As virtual machines have become widely adopted, their limitations have become more apparent. The greatest drawback to virtual machines is that they limit programmers to the small set of higher-level programming languages that run on the virtual machine. As a result, programmers that use virtual machines to create portable applications are unable to utilize the vast body of code written in traditional low-level languages like C and C++ since that codebase is traditionally dependent on specific operating system APIs and on specific physical CPU types. In addition, it is often desirable for programs written in a higher-level virtual machine language to interact with applications written in a different language. It may be desirable, for instance, to use a database written in a low-level language like C to store information used by applications that run on a virtual machine. Software solutions that involve multiple codebases using multiple machines (real or virtual) are extremely difficult to integrate and distribute as a single binary. While virtual machines allow limited portable execution, they cannot run traditionally run binaries compiled from low-level programming languages, nor can they execute compound executables that integrate machine code and bytecode from multiple virtual machines and virtual operating systems.

Virtual Operating Systems

The next stage in the evolution of computer platforms is the virtual operating system. Virtual operating systems, have taken a different approach to the platform incompatibility problem. Virtual operating systems are most commonly used for running legacy applications on newer operating systems and for testing applications on a variety of platforms. Currently there are several approaches to virtualizing operating systems.

An application-level virtual operating system provides a sophisticated application running on a host operating system that emulates a set of guest operating system (also simply referred to as guest) resources. Applications compiled to a library that accesses these simulated resources appear as if they are running on the guest operating system. Because this kind of virtual operating system is compiled as an application and does not include a virtual CPU, software that runs on it is conventionally compiled to machine code that is compatible with the underlying physical CPU.

Virtual private servers (VPS) provide an extension to the kernel of the host operating system that enables the user to partition the kernel and the core services it provides into separate distinct units. Each VPS does not have its own kernel, but consists of partitioned resources from the common kernel that it shares with other Virtual Private Servers. Each VPS acts like an independent virtual operating system with respect to its core resources and the processes that run on top of it. In this way several distributions of the same type of operating system can each be installed on a VPS and be run simultaneously on a single, shared kernel. Although the guest operating systems share the underlying hardware, they are effectively isolated from each other and visible only to their own applications. The core limitation is that the guests must be closely related to each other by virtue of their shared kernel.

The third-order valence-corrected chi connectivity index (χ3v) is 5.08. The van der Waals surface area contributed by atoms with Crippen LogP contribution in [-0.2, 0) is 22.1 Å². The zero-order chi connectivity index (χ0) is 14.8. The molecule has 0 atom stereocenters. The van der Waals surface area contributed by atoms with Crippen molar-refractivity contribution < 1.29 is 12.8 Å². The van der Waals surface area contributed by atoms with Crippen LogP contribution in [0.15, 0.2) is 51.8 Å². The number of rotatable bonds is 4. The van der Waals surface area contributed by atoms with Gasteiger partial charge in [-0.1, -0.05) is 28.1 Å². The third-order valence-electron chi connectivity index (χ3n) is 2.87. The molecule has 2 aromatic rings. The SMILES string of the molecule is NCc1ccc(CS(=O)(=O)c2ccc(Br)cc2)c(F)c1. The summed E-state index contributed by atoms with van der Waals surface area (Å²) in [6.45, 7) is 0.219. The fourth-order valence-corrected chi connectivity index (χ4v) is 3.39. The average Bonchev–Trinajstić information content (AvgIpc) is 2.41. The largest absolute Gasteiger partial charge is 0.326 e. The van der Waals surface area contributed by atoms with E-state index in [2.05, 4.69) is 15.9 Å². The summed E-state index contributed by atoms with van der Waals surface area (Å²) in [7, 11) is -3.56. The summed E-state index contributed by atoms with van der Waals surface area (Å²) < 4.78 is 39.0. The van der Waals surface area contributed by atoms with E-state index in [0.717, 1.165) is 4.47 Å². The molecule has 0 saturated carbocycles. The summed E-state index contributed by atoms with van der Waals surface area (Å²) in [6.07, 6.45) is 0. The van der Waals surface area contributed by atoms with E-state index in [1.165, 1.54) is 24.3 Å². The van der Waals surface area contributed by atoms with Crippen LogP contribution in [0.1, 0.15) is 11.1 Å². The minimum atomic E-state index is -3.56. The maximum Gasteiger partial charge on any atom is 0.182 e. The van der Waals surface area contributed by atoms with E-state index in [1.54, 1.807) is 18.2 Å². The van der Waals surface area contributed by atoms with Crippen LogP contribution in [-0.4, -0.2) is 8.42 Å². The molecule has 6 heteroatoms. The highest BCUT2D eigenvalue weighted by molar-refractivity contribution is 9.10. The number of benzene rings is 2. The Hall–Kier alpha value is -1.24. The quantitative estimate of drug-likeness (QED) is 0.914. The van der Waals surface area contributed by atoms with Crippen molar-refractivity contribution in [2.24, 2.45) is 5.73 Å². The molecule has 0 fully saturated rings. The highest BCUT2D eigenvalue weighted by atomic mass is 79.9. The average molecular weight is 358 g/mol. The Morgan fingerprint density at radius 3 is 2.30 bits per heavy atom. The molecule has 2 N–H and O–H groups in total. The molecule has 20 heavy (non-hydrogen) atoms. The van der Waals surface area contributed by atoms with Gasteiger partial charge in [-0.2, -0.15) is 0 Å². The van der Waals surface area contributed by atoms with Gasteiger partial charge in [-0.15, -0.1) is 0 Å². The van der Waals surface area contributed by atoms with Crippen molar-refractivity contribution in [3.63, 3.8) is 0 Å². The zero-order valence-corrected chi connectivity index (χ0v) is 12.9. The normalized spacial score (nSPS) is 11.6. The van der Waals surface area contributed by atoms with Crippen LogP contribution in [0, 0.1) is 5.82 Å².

Another type of virtual operating system relies on a hypervisor, also known as a Virtual Machine Monitor (VMM). The hypervisor divides the hardware resources and apportions them to the guest operating systems. Conventionally, the user can install different full-fledged operating systems on the apportioned hardware resources as long as each of these systems is compatible with the physical CPU and the associated apportioned hardware. Hypervisor virtualization allows more heterogeneity than virtual private server virtualization in that the guest operating systems may have different types of kernels.

System emulators are virtual operating systems that run on emulated hardware that itself runs as an application on a host operating system. With system emulators, guest operating systems are capable of emulating all of the features of a full-fledged computing platform including a physical CPU if necessary. In the case that the guest operating system requires the same type of CPU as the host operating system, the guest may share the physical CPU rather than emulating it. Because the hardware expected by the guest operating system may either be emulated or actually available, system emulator virtualization allows programs compiled to a system emulator to be truly cross-platform. This includes programs written in low level languages like assembly, C, or C++.

While system emulator-type virtual operating systems allow applications written for a number of operating systems to run on a single computer, current solutions fail to provide cross-platform access to host resources. This prevents the virtual operating system from being transparent to the user because applications that run on the virtual operating system fail to fully adapt the resources of the host operating system. Applications running on a conventional virtual operating system look like applications native to the guest operating system not like those native to the host because they use the graphics libraries of the guest operating system rather than those of the host. In addition, the user must install and run a given application on the appropriate guest operating system requiring some knowledge of the various available operating systems and applications. This is because currently available solutions lack a dispatching mechanism that automatically installs a package or runs an application on the appropriate resident operating system or virtual machine.